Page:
Sipsmith’s at The Trading House:
The Trading House is one of those places tucked away in the City that is so discreet from the outside that stepping through the doors really does give you one of those ‘wow’ moments. Now converted into a bar, this former bank is both stunning and quirky. Everywhere you look, there’s something else to see.
It reminded me somewhat of a visit to Hormiman’s Museum where the story behind it goes along the lines of Mr Horiman being a wealthy man had spent many years travelling and collecting items from around the world. Eventually snapping, his wife demanded that he stop cluttering up their house and move the artefacts; and the museum was founded! There are old books, packing cases, and some rather odd taxidermy all present in The Trading House; I wasn’t quite sure about the cockatoo peering at us!
My first visit was at the tail end of summer when a small group of us were treated to some refreshing and delicious gin and tonics from Sipsmith’s. Whilst we enjoyed our quintessential English drink, we were treated a talk on the history of gin and Sipsmith’s distillery. I was fascinated to hear how gin had been introduced to England by William of Orange, and the turn of phrase ‘Dutch Courage’ came from Dutch soldiers having a nip or two of gin before going into battle.
Sipsmith itself was established in London in 2009. It was the first copper-pot based distillery to start up in London in 189 years, after gin became known as ‘mother’s ruin’ and legislation was passed to stop people making their own ‘bath tub’ brews. This is a quality product, a traditional London gin that works as well in a dry martini or with tonic. We also tried the vodka, the sloe gin (always a favourite at Christmas), and the London cup which I liked a lot, the addition of the vermouth and earl grey tea made for a much less sweet drink than the other summer cups on the market. We didn’t try it, but I’m tempted to get a bottle of the new addition to the range – the lemon drizzle gin. I can see this as a lovely alternative to dessert wine with the right food.
My second visit was to try the food at The Trading House, now into autumn we felt the need for some comfort food. Whilst choosing our food, we kept to English produced alcohol; I enjoyed a glass of Hush Heath sparkling wine and Alex a Beavertown brew from the excellent selection of beers. The live music was good, a broad selection of covers from John Denver to Keane. You might notice that our place mats were a scene from the bar. Alongside the cutlery we found pencils, so if you are in need of being ‘mindful’, there’s an opportunity to do some colouring!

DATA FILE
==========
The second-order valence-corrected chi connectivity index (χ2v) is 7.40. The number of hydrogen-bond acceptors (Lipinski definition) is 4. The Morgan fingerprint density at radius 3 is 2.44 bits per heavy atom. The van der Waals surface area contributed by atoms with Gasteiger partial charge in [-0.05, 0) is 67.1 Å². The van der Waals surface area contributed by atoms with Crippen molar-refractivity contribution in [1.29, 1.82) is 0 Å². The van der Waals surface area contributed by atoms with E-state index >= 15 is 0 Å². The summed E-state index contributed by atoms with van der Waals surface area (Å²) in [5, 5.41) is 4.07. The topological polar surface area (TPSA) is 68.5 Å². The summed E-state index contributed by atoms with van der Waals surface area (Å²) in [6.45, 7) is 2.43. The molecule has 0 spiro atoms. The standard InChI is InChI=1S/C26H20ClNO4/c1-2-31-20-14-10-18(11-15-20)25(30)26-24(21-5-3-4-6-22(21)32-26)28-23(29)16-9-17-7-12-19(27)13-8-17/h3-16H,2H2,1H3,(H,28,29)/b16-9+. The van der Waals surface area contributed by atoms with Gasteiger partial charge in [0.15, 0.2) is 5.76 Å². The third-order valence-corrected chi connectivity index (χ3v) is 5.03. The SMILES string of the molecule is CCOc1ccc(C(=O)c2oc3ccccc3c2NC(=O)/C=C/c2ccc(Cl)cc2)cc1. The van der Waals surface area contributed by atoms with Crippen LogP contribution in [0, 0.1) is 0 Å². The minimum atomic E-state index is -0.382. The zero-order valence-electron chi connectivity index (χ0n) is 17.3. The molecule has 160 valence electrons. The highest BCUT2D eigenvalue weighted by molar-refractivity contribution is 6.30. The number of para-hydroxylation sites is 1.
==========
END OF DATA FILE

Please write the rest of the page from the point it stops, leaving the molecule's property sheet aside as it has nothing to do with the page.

I started my meal with sesame coated falafel with a summer slaw and a spicy mayo. The photo doesn’t do them justice, they were light and delicious with the sesame adding a lot of interest.
Alex enjoyed his molten baked camembert with smoked bacon and crispy onion. It was a rather nice touch to serve this with sliced apple as well the toasted bread.
Still feeling the change of weather he went for one of the pies, what could be more hearty than pie and mash? The steak and stout pie was declared to be succulent with perfect pastry.
I wanted the heat, but not the heaviness, so went for a salad of spicy chilli beef. Unlike the crispy chilli beef served in Chinese restaurants, this was breaded, with the heat coming from the red chillis and the dressed salad.
We finished the meal with a sticky toffee pudding for Alex and a board of English cheese for me. This featured Appleby’s Red Cheshire, Stilton and Shorrock’s with celery, radish and fig chutney. All were served at the right temperature and were great, to be honest, this would be fine to share and I couldn’t finish it. I did finish my very nice glass of Shiraz, though!
This isn’t fine dining and doesn’t pretend to be. It’s good quality pub food, served in an amazing location, with live music and colouring in! If I worked in the City I’m sure that this would become a favourite haunt.
89-91 Gresham Street, City of London, London EC2V 7NQ